MARY, MOTHER OF GOD
This gospel repeats the gospel
of the Dawn mass on Christmas Day and goes on
to cover the first week of Jesus’ life. The repetition
so soon might seem strange, but it reminds of
the need to stop and give even more thought to
what the birth of this child should mean for us.
The destination of the hurrying
shepherds is of course Bethlehem, whose name probably
means ‘the house of bread’. They find that the
extraordinary message of the extraordinary messenger,
the angel, is true, as described, and they astonish
everyone when they tell how they found out. For
their audience it may have been something of a
nine-day-wonder, lost in the return to day-to-day
living. For us Mary represents continuity, wondering
and teasing out what is involved. That will be
her role as the only one with a place in the rest
of the story, the faithful disciple. Even Joseph
is not mentioned again by name.
Mary is the one who guarantees
for us that God became man. She is Mother of God
because Jesus is one person in whom two natures,
divine and human, are united. She also guarantees
that the humanity of Jesus is real. Even she had
to stop and wonder about the unusual happenings
of the previous nine months and try to make sense
of it all. The way that God set about fulfilling
his promises was even more surprising to her than
to us, because we know how this child’s life was
to work out, whereas she had to live it out to
the bitter end, and beyond.
The origin of circumcision is
not clear. It was practised by other peoples in
the area, in Moab, Edom, Egypt and among some
nomad tribes in the deserts of Arabia. The Jews
alone saw it as a rite of initiation, and it was
so used throughout Old Testament times, as a sign
of belonging in Israel and of the covenant between
God and his People. To be uncircumcised was to
be disobedient to the Lord, and the ‘uncircumcised’
was a term of contempt applied to other peoples,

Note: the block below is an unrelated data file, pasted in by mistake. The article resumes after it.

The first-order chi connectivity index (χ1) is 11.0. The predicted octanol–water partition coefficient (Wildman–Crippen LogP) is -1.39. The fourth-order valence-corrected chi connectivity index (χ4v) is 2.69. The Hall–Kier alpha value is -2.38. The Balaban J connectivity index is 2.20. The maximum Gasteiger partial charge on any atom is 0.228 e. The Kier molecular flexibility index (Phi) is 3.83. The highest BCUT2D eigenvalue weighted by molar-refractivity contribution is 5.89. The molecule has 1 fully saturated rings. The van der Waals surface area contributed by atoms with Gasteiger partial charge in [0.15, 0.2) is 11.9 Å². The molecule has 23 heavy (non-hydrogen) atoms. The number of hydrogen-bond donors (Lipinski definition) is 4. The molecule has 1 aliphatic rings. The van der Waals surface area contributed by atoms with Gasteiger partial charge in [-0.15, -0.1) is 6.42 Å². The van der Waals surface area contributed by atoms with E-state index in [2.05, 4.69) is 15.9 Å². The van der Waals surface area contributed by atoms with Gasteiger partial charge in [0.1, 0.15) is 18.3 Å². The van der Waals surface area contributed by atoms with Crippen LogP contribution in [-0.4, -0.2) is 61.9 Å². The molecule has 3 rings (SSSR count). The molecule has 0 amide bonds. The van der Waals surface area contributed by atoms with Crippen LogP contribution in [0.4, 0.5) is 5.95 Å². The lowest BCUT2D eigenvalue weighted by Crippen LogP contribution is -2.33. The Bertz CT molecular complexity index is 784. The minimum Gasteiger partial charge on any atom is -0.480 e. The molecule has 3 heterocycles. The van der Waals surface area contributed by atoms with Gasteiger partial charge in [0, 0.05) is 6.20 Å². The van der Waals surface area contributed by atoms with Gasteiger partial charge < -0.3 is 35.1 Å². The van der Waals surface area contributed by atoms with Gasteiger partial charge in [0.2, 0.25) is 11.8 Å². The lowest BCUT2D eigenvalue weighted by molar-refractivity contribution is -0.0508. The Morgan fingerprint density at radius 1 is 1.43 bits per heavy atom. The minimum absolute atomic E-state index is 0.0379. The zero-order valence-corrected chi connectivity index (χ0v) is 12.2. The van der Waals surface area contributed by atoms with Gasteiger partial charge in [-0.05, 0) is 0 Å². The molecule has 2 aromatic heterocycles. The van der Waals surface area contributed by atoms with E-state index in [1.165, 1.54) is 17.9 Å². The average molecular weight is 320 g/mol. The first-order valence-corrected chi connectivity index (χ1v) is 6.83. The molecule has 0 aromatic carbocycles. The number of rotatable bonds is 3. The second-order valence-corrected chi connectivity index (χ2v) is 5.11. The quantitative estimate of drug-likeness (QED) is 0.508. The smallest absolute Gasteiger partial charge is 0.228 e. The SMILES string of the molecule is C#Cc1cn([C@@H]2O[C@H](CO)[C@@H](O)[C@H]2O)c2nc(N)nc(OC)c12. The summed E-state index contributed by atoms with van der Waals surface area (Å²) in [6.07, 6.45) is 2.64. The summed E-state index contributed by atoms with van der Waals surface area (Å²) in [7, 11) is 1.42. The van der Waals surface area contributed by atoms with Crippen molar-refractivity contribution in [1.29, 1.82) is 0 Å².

like the Philistines. Originally it was performed
by the child’s father eight days after birth.
With time it became a more skilled operation.
It would normally have been
the task of Joseph in the role of father to choose
the name for the child, but in this case the decision
had already been made. Jesus [Yešua] means ‘the
Lord saves’ or ‘the Lord is salvation’. For us
a name may be little more than a label, chosen
for its sound or for relationship reasons, etc.,
but in some mysterious way it becomes part of
the identity of the person. In earlier times the
name was chosen to indicate what sort of person
this was, what his reason for being might be.
If the person’s role in life changed, his name
could change: Abram became Abraham, Simon became
Peter. To use the name of God was to call in God
himself, with the result that the Jews never called
God by his personal name, and so forgot how to
pronounce it. The Vatican has called on Catholics
not to use this personal name [Yahweh], lest it
give offense to Jews today. God is ‘the Lord’.
• “Mary treasured all these things . . .” All
mothers treasure the infancy of their children
and keep all sorts of mementoes of various stages
of their development. In one way, having had
to flee to Egypt, maybe Mary retained less than
many. What might she have treasured most?
• Mary and Joseph were devout, practising Jews,
fulfilling the Law of Moses, and of course they
brought up Jesus to be the same. They set a
headline for us.
• As the Christian message spread among pagans
a problem arose about whether converts who had
been pagan should be circumcised. St Paul argued
that they need not be, which was accepted eventually
by the other apostles. The argument rumbled
on, however, because it was such a serious matter
for many Jews, being a sign of the covenant,
a sign of a man joining his life to that of
God. St Paul argued that this was brought about
by Baptism: that by Baptism the person, male
or female, becomes a member of the body of Christ
and through Christ is joined to Abba, the Father.
Do I feel such a personal sense of belonging
• At a Baptism, the first question the parents
are asked is: “What name do you give your child?”
It is by this name that the child is re-born
in Christ and is so called by the Father. Do
I believe that the Father knows me by name?
If I bear a saint’s name, might the saint be
somewhat chuffed to have someone called after
him/ her? After all, am I not pleased if that
happens to me?
• What about my use of the name of God? Or
the name of Jesus?